Why We Tempo.

Why Tempo Training?

The past few weeks at CrossFit Limestone, and previously in the past, we have added tempo reps into our training. Specifically front squats most recently.  Lately we have seen a 5 second decent (eccentric), a 5 second pause (isometric) with a fast ascent (concentric). In this post we are going to delve a bit into why we program tempo reps.


Improved Quality of Movement

Quality of movement should be your first priority.  The CrossFit mantra is Mechanics – Consistency-Intensity, something that is often forgotten when athletes push themselves to go harder and faster, sadly at the expense of good form.  So, bear in mind that intensity comes only after one can consistently demonstrate the proper mechanics of a movement.  Whether you’re a beginner or seasoned athlete, one of the best ways to increase strength while avoiding injury is to consistently maintain proper movement mechanics. When rushing a movement such as a squat, you’re less likely to pay attention to several key points like properly hinging from the hips, midline stability, proper tracking of the knees, etc. Disregarding these key points looks a lot like crashing down with a rounded back, harsh flexion of the knees showing little to no control, and the infamous “butt wink.” (Opex, 2015) By requiring a set tempo, particularly one with a slow lowering phase, we force the athlete to hold a good position, giving them time to focus on a neutral position in the lumbar spine, chest up and knees out. If these positions can’t be held for the prescribed tempo we know the load is likely too heavy.

For our newer athletes this gives an opportunity to learn and practice correct form,  and in more experienced athletes tempo squats can be used to identify problem areas and strengthen any weak links in technique.  For example, if you   struggle in the bottom position of a front squat, a tempo  forcing  you to spend some time in that position will help solidify your technique, create more comfort in that weak position, and permit greater improvements in the coming future.


Reduced Risk of Injury

Improving the quality of the movement obviously helps to reduce the risk of injury for athletes.  But in addition, slowing down the tempo of lifts can ease the stress placed on joints and shift that additional stress to the muscles powering the lift.  More stress on the muscles and less on the joints is a good thing.  Muscles are much better at adapting to increased loads.  Connective tissue typically takes longer to strengthen and adapt to the increasing loads, so by slowing down the tempo you can give your connective tissue some rest while still strengthening the surrounding musculature.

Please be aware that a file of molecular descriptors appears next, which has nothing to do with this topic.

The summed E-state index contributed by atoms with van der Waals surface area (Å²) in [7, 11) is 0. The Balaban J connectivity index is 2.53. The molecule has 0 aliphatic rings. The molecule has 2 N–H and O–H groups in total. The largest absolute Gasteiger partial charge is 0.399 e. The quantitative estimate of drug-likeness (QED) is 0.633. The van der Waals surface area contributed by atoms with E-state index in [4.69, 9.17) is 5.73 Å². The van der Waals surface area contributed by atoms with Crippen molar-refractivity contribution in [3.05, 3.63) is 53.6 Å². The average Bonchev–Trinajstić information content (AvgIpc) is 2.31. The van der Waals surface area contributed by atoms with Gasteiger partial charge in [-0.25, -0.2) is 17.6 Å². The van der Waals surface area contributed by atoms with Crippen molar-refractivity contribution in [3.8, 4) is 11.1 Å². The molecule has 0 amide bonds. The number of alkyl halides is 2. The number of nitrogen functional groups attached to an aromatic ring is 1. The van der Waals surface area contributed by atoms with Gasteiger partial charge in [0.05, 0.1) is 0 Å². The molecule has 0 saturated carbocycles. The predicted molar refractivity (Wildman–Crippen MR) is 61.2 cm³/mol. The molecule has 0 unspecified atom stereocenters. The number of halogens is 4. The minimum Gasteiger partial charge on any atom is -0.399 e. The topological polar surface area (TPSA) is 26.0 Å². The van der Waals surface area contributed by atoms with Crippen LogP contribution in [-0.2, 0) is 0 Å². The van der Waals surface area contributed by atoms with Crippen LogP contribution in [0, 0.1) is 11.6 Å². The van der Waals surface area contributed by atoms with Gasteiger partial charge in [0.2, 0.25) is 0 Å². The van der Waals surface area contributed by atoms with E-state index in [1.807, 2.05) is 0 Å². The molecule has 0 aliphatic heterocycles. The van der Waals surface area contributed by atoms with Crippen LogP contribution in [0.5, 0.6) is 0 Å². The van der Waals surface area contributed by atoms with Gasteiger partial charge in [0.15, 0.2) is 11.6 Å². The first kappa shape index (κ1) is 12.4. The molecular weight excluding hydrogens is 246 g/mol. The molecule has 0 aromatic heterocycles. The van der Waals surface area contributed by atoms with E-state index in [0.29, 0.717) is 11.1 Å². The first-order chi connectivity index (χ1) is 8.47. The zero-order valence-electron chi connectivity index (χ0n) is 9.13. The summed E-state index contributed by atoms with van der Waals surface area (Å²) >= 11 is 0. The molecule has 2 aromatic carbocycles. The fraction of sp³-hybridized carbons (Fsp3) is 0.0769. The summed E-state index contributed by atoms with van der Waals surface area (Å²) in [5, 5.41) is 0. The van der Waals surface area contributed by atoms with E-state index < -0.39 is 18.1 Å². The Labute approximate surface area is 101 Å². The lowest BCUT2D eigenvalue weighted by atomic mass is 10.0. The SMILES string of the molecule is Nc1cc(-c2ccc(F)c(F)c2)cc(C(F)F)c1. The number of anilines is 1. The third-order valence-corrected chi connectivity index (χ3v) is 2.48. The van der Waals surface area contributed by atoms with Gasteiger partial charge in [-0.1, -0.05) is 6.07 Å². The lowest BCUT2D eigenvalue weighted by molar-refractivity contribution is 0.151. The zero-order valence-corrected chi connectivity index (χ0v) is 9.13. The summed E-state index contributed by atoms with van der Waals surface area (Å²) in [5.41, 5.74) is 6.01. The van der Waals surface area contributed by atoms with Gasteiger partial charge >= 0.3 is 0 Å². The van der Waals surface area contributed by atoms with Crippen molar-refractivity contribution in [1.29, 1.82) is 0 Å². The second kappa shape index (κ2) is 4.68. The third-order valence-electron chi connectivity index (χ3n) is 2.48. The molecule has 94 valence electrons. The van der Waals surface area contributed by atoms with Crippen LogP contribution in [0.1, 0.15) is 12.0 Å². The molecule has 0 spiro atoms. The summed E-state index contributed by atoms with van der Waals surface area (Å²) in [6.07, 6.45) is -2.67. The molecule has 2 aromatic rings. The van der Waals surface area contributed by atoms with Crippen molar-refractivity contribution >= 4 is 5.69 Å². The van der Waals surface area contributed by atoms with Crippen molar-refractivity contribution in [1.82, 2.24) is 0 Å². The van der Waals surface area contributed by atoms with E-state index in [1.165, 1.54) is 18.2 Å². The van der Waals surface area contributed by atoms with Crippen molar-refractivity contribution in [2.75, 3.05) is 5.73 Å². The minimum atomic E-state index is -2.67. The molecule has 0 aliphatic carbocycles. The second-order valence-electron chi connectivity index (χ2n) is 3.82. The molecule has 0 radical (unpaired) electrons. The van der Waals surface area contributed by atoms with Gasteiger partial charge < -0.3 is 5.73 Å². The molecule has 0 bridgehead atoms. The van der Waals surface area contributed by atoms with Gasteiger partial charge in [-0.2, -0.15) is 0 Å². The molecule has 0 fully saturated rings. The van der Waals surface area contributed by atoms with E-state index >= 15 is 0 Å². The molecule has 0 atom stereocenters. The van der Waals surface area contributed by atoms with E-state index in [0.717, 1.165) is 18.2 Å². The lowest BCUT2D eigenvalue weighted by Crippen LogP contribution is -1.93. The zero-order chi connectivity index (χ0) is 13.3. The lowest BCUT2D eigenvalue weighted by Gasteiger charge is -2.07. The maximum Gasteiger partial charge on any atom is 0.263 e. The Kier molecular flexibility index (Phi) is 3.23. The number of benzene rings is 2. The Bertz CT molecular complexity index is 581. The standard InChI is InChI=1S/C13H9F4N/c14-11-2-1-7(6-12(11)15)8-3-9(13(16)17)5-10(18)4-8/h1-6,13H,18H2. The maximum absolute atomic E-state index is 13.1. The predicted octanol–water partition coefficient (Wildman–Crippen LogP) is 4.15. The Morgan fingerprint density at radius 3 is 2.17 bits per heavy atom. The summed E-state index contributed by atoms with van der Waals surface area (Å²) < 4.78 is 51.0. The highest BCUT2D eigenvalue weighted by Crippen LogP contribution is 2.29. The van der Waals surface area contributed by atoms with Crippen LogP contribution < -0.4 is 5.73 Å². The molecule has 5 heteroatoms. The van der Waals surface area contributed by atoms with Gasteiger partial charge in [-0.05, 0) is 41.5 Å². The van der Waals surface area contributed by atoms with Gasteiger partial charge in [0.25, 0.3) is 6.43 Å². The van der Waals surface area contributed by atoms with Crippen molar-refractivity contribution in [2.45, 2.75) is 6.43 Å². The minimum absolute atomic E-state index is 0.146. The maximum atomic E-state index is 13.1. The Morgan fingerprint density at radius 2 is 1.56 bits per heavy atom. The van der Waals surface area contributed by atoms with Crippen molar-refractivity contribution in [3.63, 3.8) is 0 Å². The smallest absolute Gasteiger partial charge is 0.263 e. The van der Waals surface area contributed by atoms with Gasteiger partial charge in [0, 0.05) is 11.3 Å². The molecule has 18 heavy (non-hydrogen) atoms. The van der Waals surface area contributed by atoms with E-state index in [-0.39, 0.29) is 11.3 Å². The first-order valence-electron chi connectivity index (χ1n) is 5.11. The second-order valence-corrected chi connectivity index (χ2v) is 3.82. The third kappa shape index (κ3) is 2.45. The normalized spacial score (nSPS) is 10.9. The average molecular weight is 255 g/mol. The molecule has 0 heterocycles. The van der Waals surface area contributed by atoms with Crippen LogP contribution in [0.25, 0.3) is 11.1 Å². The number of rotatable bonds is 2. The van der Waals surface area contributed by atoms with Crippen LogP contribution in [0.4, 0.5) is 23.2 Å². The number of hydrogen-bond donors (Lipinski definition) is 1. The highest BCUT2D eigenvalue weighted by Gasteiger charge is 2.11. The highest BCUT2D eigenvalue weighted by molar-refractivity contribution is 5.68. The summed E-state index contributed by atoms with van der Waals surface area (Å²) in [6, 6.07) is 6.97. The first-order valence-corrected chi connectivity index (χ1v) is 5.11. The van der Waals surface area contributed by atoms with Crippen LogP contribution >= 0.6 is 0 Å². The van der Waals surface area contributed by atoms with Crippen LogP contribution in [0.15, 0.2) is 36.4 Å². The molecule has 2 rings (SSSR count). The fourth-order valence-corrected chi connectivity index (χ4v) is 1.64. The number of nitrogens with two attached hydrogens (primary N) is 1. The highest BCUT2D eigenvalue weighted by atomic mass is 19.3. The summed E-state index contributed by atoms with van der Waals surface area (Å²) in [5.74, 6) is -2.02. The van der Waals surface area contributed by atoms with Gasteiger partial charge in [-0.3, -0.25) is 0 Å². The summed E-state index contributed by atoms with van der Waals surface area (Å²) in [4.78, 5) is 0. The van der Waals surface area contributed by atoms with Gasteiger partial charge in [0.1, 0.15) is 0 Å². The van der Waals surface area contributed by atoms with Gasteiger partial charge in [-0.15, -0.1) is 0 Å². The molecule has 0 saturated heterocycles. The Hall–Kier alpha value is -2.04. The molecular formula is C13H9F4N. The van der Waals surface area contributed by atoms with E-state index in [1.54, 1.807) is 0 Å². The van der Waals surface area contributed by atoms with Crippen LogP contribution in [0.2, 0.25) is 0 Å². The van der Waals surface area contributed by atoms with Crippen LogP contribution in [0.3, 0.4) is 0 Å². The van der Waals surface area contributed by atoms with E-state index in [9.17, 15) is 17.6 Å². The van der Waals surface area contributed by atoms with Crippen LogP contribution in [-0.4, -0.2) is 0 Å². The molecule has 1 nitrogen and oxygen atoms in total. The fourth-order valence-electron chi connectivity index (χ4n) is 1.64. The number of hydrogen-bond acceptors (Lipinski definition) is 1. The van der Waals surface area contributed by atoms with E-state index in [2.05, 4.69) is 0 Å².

Improved Strength Gains

Different tempo prescriptions permit greater training variety and stimulus.  This means fewer plateaus and potentially more adaptation. They also allow us to overcome weak positions by focusing on certain areas of movements.  If your tempo prescription called for a slow descent and a longer pause at the bottom, you would have to get stronger through your weak points. Time under tension is another factor in strength training, by using a tempo prescription we can increase the time spent under load but often at a lighter weight – picture a 5-second pause at the bottom of a squat.  By reducing the weight we can lessen the impact on our central nervous system but still get stronger, particularly important for CrossFit athletes who often train consistently at high intensity.  Often times in CrossFit, especially if there is a weightlifting focus in the programming, we miss the eccentric part of the movement by catching the barbell in the bottom of the squat. During the eccentric portion of the movement, the muscles lengthen while producing force, which is an important piece for muscle development. By adding a tempo we can ensure that we hit this part of the movement. Pausing at the bottom also promotes force development by discouraging bouncing out of the bottom of the squat, and forcing the athlete to start from “nothing”.



Adding tempo work to training is also an effective way to work on progression.  As we have done the past few weeks at Limestone: by reducing the number of tempo reps, we are hoping to increase the load each week, and thus progress to lifting heavier weights within the few weeks of the tempo progression.


–Coach James–